When you’re a kid, being an adult is mysterious and seemingly so cardinal. As a result, you were always curious about what the adults would talk about when discussing “grown-up” topics. Ti West’s X reminds us of this feeling and demonstrates that we don’t actually differ that much from one another, despite the many years between us. The dark urges don’t go away; in fact, they grow stronger. The director goes off the chains with X in this steamy ode to the 70s about sex, mental health, and aging. Forget everything you know about the horror genre and get ready for the hottest, craziest rollercoaster that breaks many taboos.
Rural Texas, 1970. A group of filmmakers embark on a journey to create a one-of-a-kind adult film. Especially RJ (Owen Campbell), the production’s director, believes it’s possible to make such a film with depth and he’s determined to do so. The group rents a dusty yet charming rustic cottage from the older man to shoot the film. In addition to the directors and those in charge of the setting, the group includes Lorraine (Jenna Ortega)—RJ’s girlfriend, Maxine (Mia Goth), and her partner/boss, Wayne (Martin Henderson), and the film’s main characters, Bobby-Lynne (Brittany Murphy) and Jackson Hole (Kid Cudi). As the cast and crew attempt to shoot an adult film under their hosts’ noses, the elderly couple catches them in the act. The tone quickly shifts to a brutal slaughter rife, full of naturalism and commentary on generational divides and our need for physical pleasures that only grow in adulthood.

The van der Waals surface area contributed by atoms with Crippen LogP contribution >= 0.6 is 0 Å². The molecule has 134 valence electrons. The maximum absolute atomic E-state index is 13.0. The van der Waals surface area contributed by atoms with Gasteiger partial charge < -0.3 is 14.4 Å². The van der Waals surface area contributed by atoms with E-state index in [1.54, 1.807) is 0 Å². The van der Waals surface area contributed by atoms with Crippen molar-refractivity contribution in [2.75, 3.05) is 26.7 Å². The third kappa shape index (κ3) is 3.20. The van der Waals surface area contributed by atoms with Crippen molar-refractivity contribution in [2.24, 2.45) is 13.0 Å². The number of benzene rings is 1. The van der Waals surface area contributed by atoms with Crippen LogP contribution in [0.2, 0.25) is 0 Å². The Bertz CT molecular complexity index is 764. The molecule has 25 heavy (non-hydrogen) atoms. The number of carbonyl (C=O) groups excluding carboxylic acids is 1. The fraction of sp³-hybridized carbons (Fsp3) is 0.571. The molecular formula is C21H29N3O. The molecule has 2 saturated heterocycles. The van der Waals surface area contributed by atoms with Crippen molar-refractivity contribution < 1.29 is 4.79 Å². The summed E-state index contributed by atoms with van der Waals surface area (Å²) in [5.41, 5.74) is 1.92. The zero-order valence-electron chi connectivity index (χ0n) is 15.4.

Ti West’s X story almost constantly plays on our digust, and shock to see what’s natural in such an unapologetic way. The director, known for his work on The House of the Devil, gives the genre a new twist and breaks all the taboos when in terms of lovemaking and physical pleasures. The film is sensual, enthralling, brutal, and mind-bending. It’s unlike anything I’ve ever seen; X is for people willing to see things they have never seen before.
When the main cast lacks the ability to carry the film, it’s unlikely to be a success. X’s extraordinary cast—Ortega, Goth, Snow, Campbell, Cudi, and Henderson, elevates the movie to a new level, delivering polarizing, steamy, perhaps contentious performances. Ortega and Goth stood out the most to me and shined the brightest in their strong-willed and even empowering roles. Ortega, in particular, demonstrates herself to be a fantastic scream queen for the contemporary time and audience. What began with Scream continues in X. Even though she isn’t the lead in this adult-movie-gone-brutal scenario, the actress is captivating and excels in the role.
In a way, X feels like a throwback horror film and exudes big 70s vibes thanks to its killer soundtrack, editing, and cinematography. With the addition of the brutal kills and scenes that will stay with you for the rest of your life, X becomes one of the most shocking films of the year, deserving of acclaim in the same way that Ti West deserves ovations for breaking so many taboos and forcing the average audience to open their minds.
X is a vastly pleasing bloodbath in which the creators blend a groovy, liberating ambiance of the 1970s with an adult film topic, and slasher. The entire setting is deliciously composed, with every component meticulously detailed.
X could be a literal story about the production of a crazy adult movie that simply gone horribly wrong. It could also be a tale about our wants and the hypocrisy of people who judge others for their desires while harboring the same exact ones deep within themselves. Ti West makes sure that we’re thoroughly shocked, maybe even disgusted by what we see. The director highlights naturalism and thrives in it. There are no ghosts, but an ugly, dangerous truths about people and their unstoppable needs.
X is not a film for the faint of heart. West’s story throws us right into the deep water, broadens our horizons, and provokes us. It’s an unforgettable film worth revisiting, with a soundtrack jam-packed with bangers and performances out of this world.